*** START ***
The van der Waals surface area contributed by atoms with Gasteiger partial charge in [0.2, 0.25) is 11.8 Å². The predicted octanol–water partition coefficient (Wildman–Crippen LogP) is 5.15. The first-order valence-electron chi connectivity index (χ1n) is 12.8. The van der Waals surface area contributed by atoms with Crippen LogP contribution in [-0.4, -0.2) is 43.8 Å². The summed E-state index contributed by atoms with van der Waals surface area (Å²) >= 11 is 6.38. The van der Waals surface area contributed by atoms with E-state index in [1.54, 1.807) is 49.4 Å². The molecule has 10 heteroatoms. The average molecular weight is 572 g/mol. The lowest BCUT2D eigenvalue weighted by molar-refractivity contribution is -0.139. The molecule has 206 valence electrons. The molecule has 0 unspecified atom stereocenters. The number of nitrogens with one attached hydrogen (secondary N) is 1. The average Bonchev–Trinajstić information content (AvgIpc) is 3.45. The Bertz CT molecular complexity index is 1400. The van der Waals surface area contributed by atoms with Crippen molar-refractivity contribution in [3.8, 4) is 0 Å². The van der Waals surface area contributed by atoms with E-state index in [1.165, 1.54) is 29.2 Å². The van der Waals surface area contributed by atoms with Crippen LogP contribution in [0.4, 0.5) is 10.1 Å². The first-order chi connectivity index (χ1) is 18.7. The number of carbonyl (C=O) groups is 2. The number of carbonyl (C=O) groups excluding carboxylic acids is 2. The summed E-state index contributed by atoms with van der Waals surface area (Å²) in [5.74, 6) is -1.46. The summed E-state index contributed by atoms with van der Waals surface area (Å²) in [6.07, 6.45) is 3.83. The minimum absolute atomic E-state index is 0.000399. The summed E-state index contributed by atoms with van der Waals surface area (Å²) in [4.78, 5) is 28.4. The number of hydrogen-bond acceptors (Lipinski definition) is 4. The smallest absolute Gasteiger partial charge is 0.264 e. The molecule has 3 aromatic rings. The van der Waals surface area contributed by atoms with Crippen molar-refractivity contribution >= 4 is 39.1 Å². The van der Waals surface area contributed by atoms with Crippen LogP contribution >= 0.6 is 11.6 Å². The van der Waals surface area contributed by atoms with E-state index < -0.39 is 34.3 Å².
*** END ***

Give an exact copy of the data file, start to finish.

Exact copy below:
The van der Waals surface area contributed by atoms with Gasteiger partial charge in [0.2, 0.25) is 11.8 Å². The predicted octanol–water partition coefficient (Wildman–Crippen LogP) is 5.15. The first-order valence-electron chi connectivity index (χ1n) is 12.8. The van der Waals surface area contributed by atoms with Crippen LogP contribution in [-0.4, -0.2) is 43.8 Å². The summed E-state index contributed by atoms with van der Waals surface area (Å²) >= 11 is 6.38. The van der Waals surface area contributed by atoms with E-state index in [1.54, 1.807) is 49.4 Å². The molecule has 10 heteroatoms. The average molecular weight is 572 g/mol. The lowest BCUT2D eigenvalue weighted by molar-refractivity contribution is -0.139. The molecule has 206 valence electrons. The molecule has 0 unspecified atom stereocenters. The number of nitrogens with one attached hydrogen (secondary N) is 1. The average Bonchev–Trinajstić information content (AvgIpc) is 3.45. The Bertz CT molecular complexity index is 1400. The van der Waals surface area contributed by atoms with Crippen molar-refractivity contribution in [3.8, 4) is 0 Å². The van der Waals surface area contributed by atoms with E-state index in [1.165, 1.54) is 29.2 Å². The van der Waals surface area contributed by atoms with Crippen LogP contribution in [0.4, 0.5) is 10.1 Å². The first-order chi connectivity index (χ1) is 18.7. The number of carbonyl (C=O) groups is 2. The number of carbonyl (C=O) groups excluding carboxylic acids is 2. The summed E-state index contributed by atoms with van der Waals surface area (Å²) in [5.74, 6) is -1.46. The summed E-state index contributed by atoms with van der Waals surface area (Å²) in [6.07, 6.45) is 3.83. The minimum absolute atomic E-state index is 0.000399. The summed E-state index contributed by atoms with van der Waals surface area (Å²) in [4.78, 5) is 28.4. The number of hydrogen-bond acceptors (Lipinski definition) is 4. The smallest absolute Gasteiger partial charge is 0.264 e. The molecule has 3 aromatic rings. The van der Waals surface area contributed by atoms with Crippen molar-refractivity contribution >= 4 is 39.1 Å². The van der Waals surface area contributed by atoms with Crippen LogP contribution >= 0.6 is 11.6 Å². The van der Waals surface area contributed by atoms with E-state index < -0.39 is 34.3 Å².